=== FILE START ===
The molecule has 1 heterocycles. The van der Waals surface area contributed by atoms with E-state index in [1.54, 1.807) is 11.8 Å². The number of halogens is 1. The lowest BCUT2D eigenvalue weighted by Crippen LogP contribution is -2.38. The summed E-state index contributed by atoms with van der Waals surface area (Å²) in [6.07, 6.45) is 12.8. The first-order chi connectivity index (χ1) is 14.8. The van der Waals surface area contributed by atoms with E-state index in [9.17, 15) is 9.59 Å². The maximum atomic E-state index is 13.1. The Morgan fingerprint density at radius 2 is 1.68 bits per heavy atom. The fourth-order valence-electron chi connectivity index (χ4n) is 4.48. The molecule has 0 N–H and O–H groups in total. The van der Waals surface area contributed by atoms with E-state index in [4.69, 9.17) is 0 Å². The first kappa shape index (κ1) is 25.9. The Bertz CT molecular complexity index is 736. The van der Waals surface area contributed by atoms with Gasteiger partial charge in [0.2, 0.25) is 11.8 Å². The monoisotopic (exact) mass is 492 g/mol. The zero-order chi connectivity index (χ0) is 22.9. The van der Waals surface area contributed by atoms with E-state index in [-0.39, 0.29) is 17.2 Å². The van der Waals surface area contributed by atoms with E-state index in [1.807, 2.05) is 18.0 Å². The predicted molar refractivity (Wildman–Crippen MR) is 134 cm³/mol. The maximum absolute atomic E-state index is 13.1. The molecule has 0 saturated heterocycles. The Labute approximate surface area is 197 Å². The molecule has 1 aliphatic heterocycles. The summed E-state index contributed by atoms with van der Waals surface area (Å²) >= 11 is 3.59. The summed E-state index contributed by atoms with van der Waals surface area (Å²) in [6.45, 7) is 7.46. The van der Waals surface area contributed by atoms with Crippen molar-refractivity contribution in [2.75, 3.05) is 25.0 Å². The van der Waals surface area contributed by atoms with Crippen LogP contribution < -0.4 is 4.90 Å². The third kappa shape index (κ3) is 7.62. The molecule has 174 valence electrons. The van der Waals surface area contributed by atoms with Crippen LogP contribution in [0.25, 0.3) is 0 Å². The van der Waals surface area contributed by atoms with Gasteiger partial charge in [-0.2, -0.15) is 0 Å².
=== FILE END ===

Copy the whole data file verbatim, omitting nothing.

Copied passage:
The molecule has 1 heterocycles. The van der Waals surface area contributed by atoms with E-state index in [1.54, 1.807) is 11.8 Å². The number of halogens is 1. The lowest BCUT2D eigenvalue weighted by Crippen LogP contribution is -2.38. The summed E-state index contributed by atoms with van der Waals surface area (Å²) in [6.07, 6.45) is 12.8. The first-order chi connectivity index (χ1) is 14.8. The van der Waals surface area contributed by atoms with E-state index in [9.17, 15) is 9.59 Å². The maximum atomic E-state index is 13.1. The Morgan fingerprint density at radius 2 is 1.68 bits per heavy atom. The fourth-order valence-electron chi connectivity index (χ4n) is 4.48. The molecule has 0 N–H and O–H groups in total. The van der Waals surface area contributed by atoms with E-state index in [4.69, 9.17) is 0 Å². The first kappa shape index (κ1) is 25.9. The Bertz CT molecular complexity index is 736. The van der Waals surface area contributed by atoms with Gasteiger partial charge in [0.2, 0.25) is 11.8 Å². The monoisotopic (exact) mass is 492 g/mol. The zero-order chi connectivity index (χ0) is 22.9. The van der Waals surface area contributed by atoms with E-state index in [-0.39, 0.29) is 17.2 Å². The van der Waals surface area contributed by atoms with E-state index in [1.807, 2.05) is 18.0 Å². The predicted molar refractivity (Wildman–Crippen MR) is 134 cm³/mol. The maximum absolute atomic E-state index is 13.1. The molecule has 0 saturated heterocycles. The Labute approximate surface area is 197 Å². The molecule has 1 aliphatic heterocycles. The summed E-state index contributed by atoms with van der Waals surface area (Å²) >= 11 is 3.59. The summed E-state index contributed by atoms with van der Waals surface area (Å²) in [6.45, 7) is 7.46. The van der Waals surface area contributed by atoms with Crippen molar-refractivity contribution in [2.75, 3.05) is 25.0 Å². The van der Waals surface area contributed by atoms with Crippen LogP contribution < -0.4 is 4.90 Å². The third kappa shape index (κ3) is 7.62. The molecule has 174 valence electrons. The van der Waals surface area contributed by atoms with Crippen LogP contribution in [0.25, 0.3) is 0 Å². The van der Waals surface area contributed by atoms with Gasteiger partial charge in [-0.2, -0.15) is 0 Å².